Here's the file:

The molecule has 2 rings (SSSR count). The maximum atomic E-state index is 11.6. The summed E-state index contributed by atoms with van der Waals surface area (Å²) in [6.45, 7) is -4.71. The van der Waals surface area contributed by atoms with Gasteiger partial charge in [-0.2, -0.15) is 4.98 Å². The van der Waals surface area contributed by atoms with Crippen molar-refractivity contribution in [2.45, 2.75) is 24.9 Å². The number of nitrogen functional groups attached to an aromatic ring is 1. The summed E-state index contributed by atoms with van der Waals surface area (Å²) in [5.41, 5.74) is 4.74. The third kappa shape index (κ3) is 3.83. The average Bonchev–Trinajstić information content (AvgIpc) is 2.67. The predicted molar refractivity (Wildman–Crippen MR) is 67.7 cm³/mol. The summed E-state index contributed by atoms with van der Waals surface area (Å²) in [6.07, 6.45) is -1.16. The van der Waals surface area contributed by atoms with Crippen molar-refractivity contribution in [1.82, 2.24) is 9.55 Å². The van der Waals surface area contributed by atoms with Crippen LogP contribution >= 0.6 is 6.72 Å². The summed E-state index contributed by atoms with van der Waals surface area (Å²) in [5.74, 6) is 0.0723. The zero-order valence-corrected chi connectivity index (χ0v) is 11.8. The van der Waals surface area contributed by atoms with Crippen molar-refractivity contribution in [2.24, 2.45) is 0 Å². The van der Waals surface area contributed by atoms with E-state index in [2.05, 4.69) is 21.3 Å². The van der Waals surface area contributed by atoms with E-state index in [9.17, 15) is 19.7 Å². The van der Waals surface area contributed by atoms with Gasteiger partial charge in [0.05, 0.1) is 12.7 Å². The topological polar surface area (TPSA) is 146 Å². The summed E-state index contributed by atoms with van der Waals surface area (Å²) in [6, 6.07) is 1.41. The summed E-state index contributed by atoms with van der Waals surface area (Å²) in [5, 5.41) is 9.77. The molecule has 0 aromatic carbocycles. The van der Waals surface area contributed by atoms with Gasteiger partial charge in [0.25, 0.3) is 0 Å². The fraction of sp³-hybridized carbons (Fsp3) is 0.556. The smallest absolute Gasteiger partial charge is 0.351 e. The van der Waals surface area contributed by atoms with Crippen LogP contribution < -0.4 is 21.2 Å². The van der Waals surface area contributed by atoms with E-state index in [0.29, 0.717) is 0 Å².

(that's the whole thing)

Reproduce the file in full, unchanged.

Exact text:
The molecule has 2 rings (SSSR count). The maximum atomic E-state index is 11.6. The summed E-state index contributed by atoms with van der Waals surface area (Å²) in [6.45, 7) is -4.71. The van der Waals surface area contributed by atoms with Gasteiger partial charge in [-0.2, -0.15) is 4.98 Å². The van der Waals surface area contributed by atoms with Crippen molar-refractivity contribution in [2.45, 2.75) is 24.9 Å². The number of nitrogen functional groups attached to an aromatic ring is 1. The summed E-state index contributed by atoms with van der Waals surface area (Å²) in [5.41, 5.74) is 4.74. The third kappa shape index (κ3) is 3.83. The average Bonchev–Trinajstić information content (AvgIpc) is 2.67. The predicted molar refractivity (Wildman–Crippen MR) is 67.7 cm³/mol. The summed E-state index contributed by atoms with van der Waals surface area (Å²) in [6.07, 6.45) is -1.16. The van der Waals surface area contributed by atoms with Crippen molar-refractivity contribution in [1.82, 2.24) is 9.55 Å². The van der Waals surface area contributed by atoms with Crippen LogP contribution >= 0.6 is 6.72 Å². The summed E-state index contributed by atoms with van der Waals surface area (Å²) in [5.74, 6) is 0.0723. The zero-order valence-corrected chi connectivity index (χ0v) is 11.8. The van der Waals surface area contributed by atoms with Crippen molar-refractivity contribution in [2.24, 2.45) is 0 Å². The van der Waals surface area contributed by atoms with E-state index in [2.05, 4.69) is 21.3 Å². The van der Waals surface area contributed by atoms with E-state index in [9.17, 15) is 19.7 Å². The van der Waals surface area contributed by atoms with Gasteiger partial charge in [0.05, 0.1) is 12.7 Å². The topological polar surface area (TPSA) is 146 Å². The summed E-state index contributed by atoms with van der Waals surface area (Å²) in [6, 6.07) is 1.41. The summed E-state index contributed by atoms with van der Waals surface area (Å²) in [5, 5.41) is 9.77. The molecule has 0 aromatic carbocycles. The van der Waals surface area contributed by atoms with Gasteiger partial charge in [0.25, 0.3) is 0 Å². The fraction of sp³-hybridized carbons (Fsp3) is 0.556. The smallest absolute Gasteiger partial charge is 0.351 e. The van der Waals surface area contributed by atoms with Crippen LogP contribution < -0.4 is 21.2 Å². The van der Waals surface area contributed by atoms with E-state index in [0.29, 0.717) is 0 Å².